The Festival of Nations in Seville is almost 20 years old! Who knew? I only found out about it from a friend just a couple of days ago. We, along with her husband, decided to walk around Seville center as part of our English – Spanish interchange lesson (that is just going ever so slowly, thank you for asking! :-) ). The tourist season is in full gear! What a difference from the last month, when it was practically a ghost town. Even the locals leave town because of the heat in August. Everyone flocks to nearby Cadiz and its beaches. The heat to me is still better than in Houston! She mentioned it and suggested walking over to the park. Had Federico been with us, we probably would have gone that night.
The Festival of Nations is a collaboration between Human Rights activists, humanitarians, educators and with the cooperation of the local government. The purpose is to combat racism and xenophobia. The objective is to help immigrants integrate into Spanish society, in addition to showing the locals that there is nothing to fear from foreigners. I think this is such a wonderful thing. The atmosphere was one of peace and joy. I don’t know how it was when the festival was first started, but l can imagine that it might have been a bit different.
The Festival of Nations takes place at the Prado de San Sebastian park which is very close to the Seville center, right outside of the metro stop, so it make it very convenient. The entrance has some huge bouncy rides for kids and a little train depot. Continuing on, there are vendors selling handmade crafts from different places. Clothes from Mexico, Jade from India, lots of beaded jewelry and shoes and even a booth with products made from “oro vegetal”- gold from vegetable oil? I’ve never heard of that before. I wanted to talk to the vendor some to inquire, but he was so busy all the time, l let it go. The pieces looked so good, l wanted to buy something, but l definitely need to read up on it before l do that. I would be afraid the gold would tarnish quickly, or l would have a reaction to it. My skin is unfortunately very sensitive.
As much as l like the knickknacks, our main objective was the food! :-) . We were not disappointed with the offerings. Towards the rear of the park were the booths representing different countries… hallelujah! We had arrived at the park around 7PM while there was still daylight so we could take pictures. It wasn’t as packed then either,and there were still plenty of seats at the different restaurants. We made sure to walk around and see what sort of food we would like to eat. It was quite clear that we would have to return to the festival at least five more times to really experience all the variety of food. Unless you are a glutton, there was no way to eat everything in one go :-) !. The booths there that evening had food from Venezuela, Mexico, U.S.A, Russia, Dominican Republic, Brazil, and quite a few more. Looking at all the countries participating in the Festival of Nations though, some were missing. Japan, Thailand, Senegal and Jamaica for instance were not there. I can only assume that they take turns, or as time goes by, more countries will join in.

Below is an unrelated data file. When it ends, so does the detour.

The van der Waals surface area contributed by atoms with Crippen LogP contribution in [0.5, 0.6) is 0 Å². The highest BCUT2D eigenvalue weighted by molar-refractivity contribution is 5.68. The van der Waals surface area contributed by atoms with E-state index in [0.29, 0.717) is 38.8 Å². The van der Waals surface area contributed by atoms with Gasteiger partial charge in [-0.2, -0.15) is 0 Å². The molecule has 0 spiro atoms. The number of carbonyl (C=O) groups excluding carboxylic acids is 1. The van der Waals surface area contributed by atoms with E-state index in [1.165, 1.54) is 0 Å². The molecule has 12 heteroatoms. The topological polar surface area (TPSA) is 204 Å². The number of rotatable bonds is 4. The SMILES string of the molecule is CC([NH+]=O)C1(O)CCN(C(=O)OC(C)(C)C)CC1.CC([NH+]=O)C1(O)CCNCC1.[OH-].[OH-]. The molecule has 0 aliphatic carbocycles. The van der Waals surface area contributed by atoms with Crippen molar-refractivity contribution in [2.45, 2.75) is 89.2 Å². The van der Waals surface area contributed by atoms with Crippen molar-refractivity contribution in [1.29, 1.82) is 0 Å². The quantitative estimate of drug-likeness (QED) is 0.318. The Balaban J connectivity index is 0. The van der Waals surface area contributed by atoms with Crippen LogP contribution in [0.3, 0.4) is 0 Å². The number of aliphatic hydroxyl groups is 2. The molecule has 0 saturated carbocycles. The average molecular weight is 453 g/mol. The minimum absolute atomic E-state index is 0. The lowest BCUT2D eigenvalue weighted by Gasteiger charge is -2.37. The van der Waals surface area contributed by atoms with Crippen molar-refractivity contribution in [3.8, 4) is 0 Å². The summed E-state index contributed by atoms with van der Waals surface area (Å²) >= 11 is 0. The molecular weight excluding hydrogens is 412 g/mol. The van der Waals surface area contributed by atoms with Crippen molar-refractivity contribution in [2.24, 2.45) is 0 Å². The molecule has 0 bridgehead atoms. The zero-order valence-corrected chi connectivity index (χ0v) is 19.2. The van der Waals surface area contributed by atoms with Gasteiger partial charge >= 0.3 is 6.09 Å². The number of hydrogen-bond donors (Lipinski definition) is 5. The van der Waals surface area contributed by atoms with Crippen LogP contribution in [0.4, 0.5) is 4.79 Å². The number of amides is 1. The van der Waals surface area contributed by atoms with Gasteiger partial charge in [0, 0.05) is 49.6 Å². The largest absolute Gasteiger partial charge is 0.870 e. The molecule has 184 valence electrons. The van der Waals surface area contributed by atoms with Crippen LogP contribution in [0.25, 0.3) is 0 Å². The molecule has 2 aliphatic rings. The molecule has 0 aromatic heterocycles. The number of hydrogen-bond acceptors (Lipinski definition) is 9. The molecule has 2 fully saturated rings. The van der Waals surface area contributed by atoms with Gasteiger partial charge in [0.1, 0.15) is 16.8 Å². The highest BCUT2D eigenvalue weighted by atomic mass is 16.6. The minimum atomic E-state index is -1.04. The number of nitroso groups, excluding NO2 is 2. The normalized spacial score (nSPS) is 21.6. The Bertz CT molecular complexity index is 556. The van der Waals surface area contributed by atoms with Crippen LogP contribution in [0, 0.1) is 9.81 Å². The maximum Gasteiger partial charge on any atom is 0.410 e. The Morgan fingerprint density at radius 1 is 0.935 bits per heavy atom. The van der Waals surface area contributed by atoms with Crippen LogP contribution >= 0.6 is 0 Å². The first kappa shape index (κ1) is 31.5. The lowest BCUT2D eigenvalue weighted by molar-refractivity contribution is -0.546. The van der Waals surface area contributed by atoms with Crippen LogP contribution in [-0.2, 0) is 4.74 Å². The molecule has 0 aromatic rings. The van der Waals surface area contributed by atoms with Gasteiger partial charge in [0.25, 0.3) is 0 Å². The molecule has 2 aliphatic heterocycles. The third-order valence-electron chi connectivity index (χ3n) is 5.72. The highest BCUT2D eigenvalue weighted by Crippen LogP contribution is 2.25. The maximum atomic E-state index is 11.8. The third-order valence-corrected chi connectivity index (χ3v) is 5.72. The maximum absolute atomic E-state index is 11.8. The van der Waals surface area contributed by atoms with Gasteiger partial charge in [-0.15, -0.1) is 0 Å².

Music is also very much a part of the Festival of Nations. We saw a big stage, but by the time we left, there had been no performances. Sevillanos love staying up late, even though we left at about 10PM, loads and loads of people were just arriving. Next time, we will have to stay late and get our boogie on :-) . There is plenty of space to dance! Looking at the page with the artists, l have to find out what night they will have Flamenco, l have been itching to see a real show since we got here. In October, it looks like there will be a cooking class, the food looks great from the pictures.
The Festival of Nations runs through November 2, so if you are in Seville, you should definitely stop by. It ends at 11.30 PM on weekdays and 1 AM on weekends. It was lovely to hear English all around me for the evening. Being in the suburb, living like locals, Spanish is the norm of course :-) . There were quite a few other languages being spoken, as there were plenty of tourists mixed in with the locals. It was a lovely evening, we enjoyed ourselves thoroughly and from the looks of it, so did everyone else. That is something l have come to love about living in Spain, being among huge groups and not feeling apprehensive about some idiot having a gun or someone starting a fight. There was not a single police man in sight! Families were out, as were people with their pooches. Fun for all!
Admission is FREE!!!! I love that. Of course you still have to pay for your food and drinks, but they were pretty reasonable. My beef empanadas from Brazil was only €2.50 and it was stuffed..with actual beef..not that weird tasting beef that l complain about.. :-) . Our aim is to come back and sample food from all the countries. This day, we had Argentinian (chorizo with the most delectable salsa), Brazilian (empanadas, churrasco) and French (crepe), knocked back with some cold Negra Modelo beer from Mexico. Life was good!!!
What do you think of the Festival of Nations? Are you adventurous and enjoy trying different foods? or would you just look for your country’s booth and call it a day? :-)